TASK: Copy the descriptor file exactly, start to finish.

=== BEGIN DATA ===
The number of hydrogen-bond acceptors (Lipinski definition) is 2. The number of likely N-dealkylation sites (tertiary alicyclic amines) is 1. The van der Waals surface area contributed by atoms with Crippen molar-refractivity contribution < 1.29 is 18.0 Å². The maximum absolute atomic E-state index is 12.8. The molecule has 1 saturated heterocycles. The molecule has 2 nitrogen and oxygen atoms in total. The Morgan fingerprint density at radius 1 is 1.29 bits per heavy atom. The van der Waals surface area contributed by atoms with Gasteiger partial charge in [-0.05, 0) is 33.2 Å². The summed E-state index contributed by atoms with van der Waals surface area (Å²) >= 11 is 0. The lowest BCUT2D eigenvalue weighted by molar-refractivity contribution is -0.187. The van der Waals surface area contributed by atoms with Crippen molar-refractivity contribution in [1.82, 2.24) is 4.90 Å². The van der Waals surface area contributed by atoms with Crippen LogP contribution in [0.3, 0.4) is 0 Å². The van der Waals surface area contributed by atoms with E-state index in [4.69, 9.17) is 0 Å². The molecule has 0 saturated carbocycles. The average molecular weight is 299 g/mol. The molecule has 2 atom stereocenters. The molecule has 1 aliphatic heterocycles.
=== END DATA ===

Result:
The number of hydrogen-bond acceptors (Lipinski definition) is 2. The number of likely N-dealkylation sites (tertiary alicyclic amines) is 1. The van der Waals surface area contributed by atoms with Crippen molar-refractivity contribution < 1.29 is 18.0 Å². The maximum absolute atomic E-state index is 12.8. The molecule has 1 saturated heterocycles. The molecule has 2 nitrogen and oxygen atoms in total. The Morgan fingerprint density at radius 1 is 1.29 bits per heavy atom. The van der Waals surface area contributed by atoms with Gasteiger partial charge in [-0.05, 0) is 33.2 Å². The summed E-state index contributed by atoms with van der Waals surface area (Å²) >= 11 is 0. The lowest BCUT2D eigenvalue weighted by molar-refractivity contribution is -0.187. The van der Waals surface area contributed by atoms with Crippen molar-refractivity contribution in [1.82, 2.24) is 4.90 Å². The van der Waals surface area contributed by atoms with Crippen LogP contribution in [0.3, 0.4) is 0 Å². The van der Waals surface area contributed by atoms with E-state index in [4.69, 9.17) is 0 Å². The molecule has 0 saturated carbocycles. The average molecular weight is 299 g/mol. The molecule has 2 atom stereocenters. The molecule has 1 aliphatic heterocycles.